Ralph has some mechanisms for automating deployment of servers. At the moment only physical servers are supported, virtual server deployment is planned.
The deployment process has to perform several tasks:
- releasing any DNS names, DHCP entries and other resources associated with the old role of the server,
- assigning an IP address, together with corresponding DNS and DHCP entries,
- assigning the server to a new venture,
- assigning a new role for the server in Puppet,
- booting the server through PXE with a selected boot image and reinstalling its system.
In order to perform those tasks on a server, the deployment of a server goes through a number of steps:
- in progress,
A newly started deployment always starts as “open”. In that stage all the deployment plugins are executed, clearing old DNS and DHCP entries, creating new ones and assigning the server to a new Puppet role and venture. At that point the status is changed to “in progress” and the server has to be rebooted in order to install new operating system on it. As soon as the new system is installed and Puppet applies the server’s role, it sends a signal to Ralph that switches the status of the deployment to “done”. At this point the deployment is finished and it is archived.
Deployment can be started by clicking on a “deploy” button at the bottom of the “info” tab of a device in Ralph. For the button to be visible, the device has to have the “verified” checkbox checked. Once that is done, deployment is the only way to change the device’s venture and role.
The deployment form that appears lets you pick the desired new venture, role, IP address and hostname for the server, as well as the MAC address that should be used for booting it, and the boot image to boot from.
It is also possible to start deployments in bulk. The “add device” tab in the “racks” section has an option called “servers” that lets you specify a CSV file with all the required information, validates it and automatically fills in missing information, and then starts deployments in bulk from it.
Programmatic Deployment of VMs¶
The URL /api/add_vm/ can be used for a quick deployment of VMs. To perform it you need to send a POST request with JSON, YAML or XML data. This data should contain the following keys:
- The name of the network for the new machine
- The IP of the container that will host the VM
- The MAC address of VMs network interface
- The symbol of the venture
- The name of the venture role
Ralph will create a new VM and also configure powerdns and DHCP for it.
The deployment plugins are executed with the
ralph deploy command regularly
by cron. That command iterates over all “open” deployments and executes all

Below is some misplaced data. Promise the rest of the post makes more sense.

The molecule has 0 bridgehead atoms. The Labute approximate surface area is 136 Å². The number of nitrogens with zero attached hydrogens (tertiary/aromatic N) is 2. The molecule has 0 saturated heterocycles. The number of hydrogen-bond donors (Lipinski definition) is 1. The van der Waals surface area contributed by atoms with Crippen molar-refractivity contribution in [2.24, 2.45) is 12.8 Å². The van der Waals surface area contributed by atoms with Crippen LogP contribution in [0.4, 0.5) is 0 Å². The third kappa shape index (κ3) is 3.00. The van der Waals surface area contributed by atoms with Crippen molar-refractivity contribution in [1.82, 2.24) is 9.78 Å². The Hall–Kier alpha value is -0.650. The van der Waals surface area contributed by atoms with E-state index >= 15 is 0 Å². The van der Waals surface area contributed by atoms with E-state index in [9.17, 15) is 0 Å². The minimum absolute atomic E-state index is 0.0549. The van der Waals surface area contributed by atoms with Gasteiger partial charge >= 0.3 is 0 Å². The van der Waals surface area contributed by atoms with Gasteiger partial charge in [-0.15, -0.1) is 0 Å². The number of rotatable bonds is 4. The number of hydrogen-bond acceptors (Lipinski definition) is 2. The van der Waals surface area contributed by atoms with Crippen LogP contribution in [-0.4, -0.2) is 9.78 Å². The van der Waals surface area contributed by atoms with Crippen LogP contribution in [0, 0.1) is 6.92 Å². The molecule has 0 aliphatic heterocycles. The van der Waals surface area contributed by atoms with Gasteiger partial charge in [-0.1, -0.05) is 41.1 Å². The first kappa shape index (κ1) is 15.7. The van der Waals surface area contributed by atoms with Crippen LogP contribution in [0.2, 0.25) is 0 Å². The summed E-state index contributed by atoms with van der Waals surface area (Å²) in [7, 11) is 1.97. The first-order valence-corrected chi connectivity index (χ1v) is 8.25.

plugins that haven’t been yet successful for that deployment, but have all
their requirements ready.
The “clean” plugin is responsible for removing old information about a server from the Ralph database and also from the DNS and DHCP configurations. It performs the following tasks:
- remove all DHCP entries for the IP addresses associated with the server,
- remove all DNS entries for the IP addresses associated with the server,
- remove all DHCP entries for the MAC addresses associated with the server,
- disassociate all the IP addresses from the server,
- remove all software information associated with the server,
- remove all disk share information associated with the server,
- remove the operating system information associated with the server,
- disassociate all sub-devices,
- reset the uptime information,
- add a remark to the user comments for that server,
- associate the new IP address with the server.
This plugin should be always run at the beginning of deployment. It has no requirements.
The “role” plugin is responsible for setting the server’s new venture and role in the Ralph’s database.
The “dns” plugin is responsible for creating a DNS “A” entry, and the related “PTR” entry, for the new IP address of the server.
The “dhcp” plugin is responsible for updating the DHCP entries in the Ralph database, and then for waiting until all the DHCP servers have the updated documentation. It will keep failing until all configured DHCP servers have downloaded the new configuration.
This plugin is responsible for rebooting the physical server once all the other plugins have finished their work. This plugin is currently disabled and the servers have to be restarted manually.
At the end of the deployment process, the server needs to be restarted and it has to boot one of the prepared boot images that installs a new operating system. This is achieved using the bootp and PXE protocols.
To control that, Ralph lets you configure which boot images should be used for
every deployment, and then serves those images at the
/pxe/ URL. The exact
file being served depends on the IP that is requesting it.
The DHCP configuration generated by Ralph contains an additional header for the
IP addresses that have an active deployment. That header makes the server boot
from network, with a small Linux image (ePXE) that in turns downloads the
correct image from Ralph through HTTP and boots it. The exact value of that
header can be configured for every environment separately, as the
Once the system installation is complete, the system should request
/pxe/DONE/ URL, which causes Ralph to mark the deployment as finished.
Ralph knows which deployment to mark as finished by the IP address of the